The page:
Monday, July 20, 2009

How to Dismantle a Nuclear Bomb

Via BBC (h/t Tim of -

How do you dismantle a nuclear bomb? And how do you verify another country is genuinely disarming without compromising sensitive national security material?

BBC security correspondent Gordon Corera was given exclusive access to a unique exercise run by the UK and Norway to find out.

The nuclear weapon is carefully lifted out of a large container and moved onto the floor.

Two engineers use an electric screwdriver to open up a side compartment and remove the "physics package" containing the sensitive parts of the bomb.

A scientist with a radiation detector beckons me forward as he points his machine towards the box.

It begins to emit an accelerating beeping noise. "The measurement is approximately a hundred times normal background radiation," he tells me.

"But it is not dangerous, I promise," he adds with a smile.

he lack of danger is because the bomb is not real. To inject an element of realism into this experiment, a weak radioactive material - Cobalt 60 - is used.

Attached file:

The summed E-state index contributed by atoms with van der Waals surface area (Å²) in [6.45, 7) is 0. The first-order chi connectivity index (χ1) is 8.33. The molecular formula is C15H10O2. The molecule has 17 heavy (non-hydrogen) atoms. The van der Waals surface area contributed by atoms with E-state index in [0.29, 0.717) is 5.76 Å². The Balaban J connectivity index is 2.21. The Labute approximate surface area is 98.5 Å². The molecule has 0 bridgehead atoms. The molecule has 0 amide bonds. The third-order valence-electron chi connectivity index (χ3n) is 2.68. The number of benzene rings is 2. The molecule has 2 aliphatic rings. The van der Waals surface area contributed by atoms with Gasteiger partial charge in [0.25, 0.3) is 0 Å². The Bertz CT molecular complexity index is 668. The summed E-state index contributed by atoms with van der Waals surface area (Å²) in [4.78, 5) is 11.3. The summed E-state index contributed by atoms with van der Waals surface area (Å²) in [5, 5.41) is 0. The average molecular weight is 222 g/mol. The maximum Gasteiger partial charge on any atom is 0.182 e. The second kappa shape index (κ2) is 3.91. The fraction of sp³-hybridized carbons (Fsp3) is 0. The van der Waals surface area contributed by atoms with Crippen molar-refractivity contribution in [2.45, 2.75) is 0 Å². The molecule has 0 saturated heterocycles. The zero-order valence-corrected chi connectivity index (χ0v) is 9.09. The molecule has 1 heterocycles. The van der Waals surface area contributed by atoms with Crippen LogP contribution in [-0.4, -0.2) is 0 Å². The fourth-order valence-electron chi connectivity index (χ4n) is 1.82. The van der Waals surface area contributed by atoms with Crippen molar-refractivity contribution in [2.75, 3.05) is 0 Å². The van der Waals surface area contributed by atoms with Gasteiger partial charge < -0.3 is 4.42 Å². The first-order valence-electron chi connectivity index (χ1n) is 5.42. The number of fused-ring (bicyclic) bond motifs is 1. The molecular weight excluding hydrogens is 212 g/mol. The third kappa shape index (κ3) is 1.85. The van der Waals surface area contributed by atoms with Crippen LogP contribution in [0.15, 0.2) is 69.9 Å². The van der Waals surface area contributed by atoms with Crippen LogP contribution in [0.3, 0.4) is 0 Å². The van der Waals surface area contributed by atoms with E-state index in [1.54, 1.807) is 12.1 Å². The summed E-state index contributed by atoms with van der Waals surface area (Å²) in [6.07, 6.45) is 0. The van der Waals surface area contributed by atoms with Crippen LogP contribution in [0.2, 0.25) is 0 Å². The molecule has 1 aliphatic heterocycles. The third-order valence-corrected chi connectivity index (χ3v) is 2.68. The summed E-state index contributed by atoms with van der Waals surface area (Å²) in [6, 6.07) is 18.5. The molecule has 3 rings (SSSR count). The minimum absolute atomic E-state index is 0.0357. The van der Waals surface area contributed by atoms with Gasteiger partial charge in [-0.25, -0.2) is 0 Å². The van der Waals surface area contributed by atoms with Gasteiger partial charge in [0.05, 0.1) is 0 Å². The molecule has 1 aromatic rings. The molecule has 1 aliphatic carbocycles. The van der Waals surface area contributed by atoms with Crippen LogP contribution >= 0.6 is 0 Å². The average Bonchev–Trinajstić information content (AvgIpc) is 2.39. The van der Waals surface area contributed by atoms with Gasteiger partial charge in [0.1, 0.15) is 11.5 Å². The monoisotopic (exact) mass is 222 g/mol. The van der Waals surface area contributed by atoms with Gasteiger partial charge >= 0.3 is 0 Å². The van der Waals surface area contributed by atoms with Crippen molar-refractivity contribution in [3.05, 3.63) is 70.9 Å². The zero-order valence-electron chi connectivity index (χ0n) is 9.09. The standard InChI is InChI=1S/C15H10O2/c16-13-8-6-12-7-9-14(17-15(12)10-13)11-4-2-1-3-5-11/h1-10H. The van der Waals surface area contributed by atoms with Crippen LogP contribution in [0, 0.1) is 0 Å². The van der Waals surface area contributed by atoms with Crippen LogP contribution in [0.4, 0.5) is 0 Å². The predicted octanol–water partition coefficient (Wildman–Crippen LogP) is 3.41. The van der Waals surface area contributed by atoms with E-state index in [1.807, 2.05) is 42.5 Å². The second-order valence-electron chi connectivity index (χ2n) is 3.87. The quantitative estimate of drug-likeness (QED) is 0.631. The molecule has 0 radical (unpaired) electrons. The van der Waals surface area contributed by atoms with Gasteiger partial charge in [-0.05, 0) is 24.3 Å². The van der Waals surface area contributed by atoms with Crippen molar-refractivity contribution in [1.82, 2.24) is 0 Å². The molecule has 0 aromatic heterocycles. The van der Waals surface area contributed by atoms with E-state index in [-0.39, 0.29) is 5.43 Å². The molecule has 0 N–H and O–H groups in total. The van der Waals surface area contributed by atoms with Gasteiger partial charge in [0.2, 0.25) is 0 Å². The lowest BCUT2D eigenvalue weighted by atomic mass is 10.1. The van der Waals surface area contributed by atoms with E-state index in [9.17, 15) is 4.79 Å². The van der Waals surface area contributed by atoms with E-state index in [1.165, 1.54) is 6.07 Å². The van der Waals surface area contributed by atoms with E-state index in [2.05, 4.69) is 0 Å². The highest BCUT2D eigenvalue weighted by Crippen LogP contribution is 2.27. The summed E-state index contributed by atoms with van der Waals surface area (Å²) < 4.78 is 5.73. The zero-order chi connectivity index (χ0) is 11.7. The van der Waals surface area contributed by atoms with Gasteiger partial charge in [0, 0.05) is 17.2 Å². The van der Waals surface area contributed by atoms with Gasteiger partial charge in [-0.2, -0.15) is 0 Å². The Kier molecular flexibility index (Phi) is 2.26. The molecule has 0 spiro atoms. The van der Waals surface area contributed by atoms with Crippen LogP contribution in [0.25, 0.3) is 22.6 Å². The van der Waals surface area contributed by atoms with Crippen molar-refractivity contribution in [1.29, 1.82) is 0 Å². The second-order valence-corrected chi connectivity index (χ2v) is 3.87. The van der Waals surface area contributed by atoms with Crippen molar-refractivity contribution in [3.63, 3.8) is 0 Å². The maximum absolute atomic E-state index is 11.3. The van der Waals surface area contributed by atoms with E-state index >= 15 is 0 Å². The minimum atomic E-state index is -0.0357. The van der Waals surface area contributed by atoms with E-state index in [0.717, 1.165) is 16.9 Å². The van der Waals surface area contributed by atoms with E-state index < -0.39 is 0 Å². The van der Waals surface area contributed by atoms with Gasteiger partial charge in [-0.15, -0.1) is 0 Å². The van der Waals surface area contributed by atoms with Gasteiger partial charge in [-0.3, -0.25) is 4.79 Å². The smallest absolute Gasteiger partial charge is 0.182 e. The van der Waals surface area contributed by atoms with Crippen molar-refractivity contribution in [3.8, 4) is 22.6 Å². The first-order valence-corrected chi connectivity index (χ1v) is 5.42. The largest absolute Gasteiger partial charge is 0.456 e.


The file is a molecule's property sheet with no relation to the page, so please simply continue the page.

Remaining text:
The dismantlement experiment is a joint exercise between the UK and Norway - the first of its kind - and was held a few miles from Oslo.

The five-day exercise has been keenly anticipated internationally as a way of building trust between nuclear weapons states and non-nuclear weapons states.

It is designed to see if one country can verify the disarmament of another country's nuclear weapon, but without any sensitive information about national security and weapon design being compromised.

In a role reversal, the Norwegians play a nuclear weapons state (called Torland) and the UK team play inspectors from Luvania, a non-nuclear weapons state.


"The aim is to develop methodologies we could use in inspections of a real nuclear facility but in an environment in which can do trial and error," explains Andreas Persbo of Vertic, which helped organise the event.

It is not an exercise in which the nuclear state is trying to clandestinely divert nuclear material or the inspecting side search for a covert facility.


In practice no nuclear weapons state has ever allowed a non-nuclear weapons state to verify disarmament. But if there was to be multilateral disarmament in the future, it may well be important to provide such states with confidence over its actions.

Officials on both sides hope that this and any future events will lead to better understanding between nuclear weapons states and non-nuclear weapons states and more collaborations, allowing trust and confidence to be increased.

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